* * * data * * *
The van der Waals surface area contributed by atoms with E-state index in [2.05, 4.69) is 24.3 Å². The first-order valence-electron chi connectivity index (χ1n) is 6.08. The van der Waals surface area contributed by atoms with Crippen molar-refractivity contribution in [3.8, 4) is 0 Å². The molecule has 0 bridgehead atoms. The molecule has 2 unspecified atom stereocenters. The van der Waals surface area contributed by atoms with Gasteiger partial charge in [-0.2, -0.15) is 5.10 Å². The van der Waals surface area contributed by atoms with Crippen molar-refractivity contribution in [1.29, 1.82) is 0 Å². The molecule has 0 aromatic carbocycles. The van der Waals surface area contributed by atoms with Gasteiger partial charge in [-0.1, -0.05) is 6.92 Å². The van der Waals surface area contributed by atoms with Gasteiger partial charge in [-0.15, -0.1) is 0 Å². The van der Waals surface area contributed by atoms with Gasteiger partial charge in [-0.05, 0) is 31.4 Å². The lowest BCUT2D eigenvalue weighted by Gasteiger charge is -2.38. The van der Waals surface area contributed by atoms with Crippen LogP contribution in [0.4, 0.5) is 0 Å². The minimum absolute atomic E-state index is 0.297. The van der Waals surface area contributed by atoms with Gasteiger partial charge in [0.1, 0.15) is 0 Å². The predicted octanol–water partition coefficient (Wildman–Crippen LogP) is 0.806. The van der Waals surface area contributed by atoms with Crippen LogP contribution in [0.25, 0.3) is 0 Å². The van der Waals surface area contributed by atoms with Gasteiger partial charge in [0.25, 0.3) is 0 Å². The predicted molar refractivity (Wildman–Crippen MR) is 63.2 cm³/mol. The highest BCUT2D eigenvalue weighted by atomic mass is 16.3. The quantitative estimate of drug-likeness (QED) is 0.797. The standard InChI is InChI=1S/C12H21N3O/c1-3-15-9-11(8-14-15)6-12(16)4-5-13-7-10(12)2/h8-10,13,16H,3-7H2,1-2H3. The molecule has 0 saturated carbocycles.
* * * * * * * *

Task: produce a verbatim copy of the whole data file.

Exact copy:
The van der Waals surface area contributed by atoms with E-state index in [2.05, 4.69) is 24.3 Å². The first-order valence-electron chi connectivity index (χ1n) is 6.08. The van der Waals surface area contributed by atoms with Crippen molar-refractivity contribution in [3.8, 4) is 0 Å². The molecule has 0 bridgehead atoms. The molecule has 2 unspecified atom stereocenters. The van der Waals surface area contributed by atoms with Gasteiger partial charge in [-0.2, -0.15) is 5.10 Å². The van der Waals surface area contributed by atoms with Crippen molar-refractivity contribution in [1.29, 1.82) is 0 Å². The molecule has 0 aromatic carbocycles. The van der Waals surface area contributed by atoms with Gasteiger partial charge in [-0.1, -0.05) is 6.92 Å². The van der Waals surface area contributed by atoms with Gasteiger partial charge in [-0.15, -0.1) is 0 Å². The van der Waals surface area contributed by atoms with Gasteiger partial charge in [-0.05, 0) is 31.4 Å². The lowest BCUT2D eigenvalue weighted by Gasteiger charge is -2.38. The van der Waals surface area contributed by atoms with Crippen LogP contribution in [0.4, 0.5) is 0 Å². The minimum absolute atomic E-state index is 0.297. The van der Waals surface area contributed by atoms with Gasteiger partial charge in [0.1, 0.15) is 0 Å². The predicted octanol–water partition coefficient (Wildman–Crippen LogP) is 0.806. The van der Waals surface area contributed by atoms with Crippen LogP contribution in [0.25, 0.3) is 0 Å². The van der Waals surface area contributed by atoms with Gasteiger partial charge in [0.25, 0.3) is 0 Å². The predicted molar refractivity (Wildman–Crippen MR) is 63.2 cm³/mol. The highest BCUT2D eigenvalue weighted by atomic mass is 16.3. The quantitative estimate of drug-likeness (QED) is 0.797. The standard InChI is InChI=1S/C12H21N3O/c1-3-15-9-11(8-14-15)6-12(16)4-5-13-7-10(12)2/h8-10,13,16H,3-7H2,1-2H3. The molecule has 0 saturated carbocycles.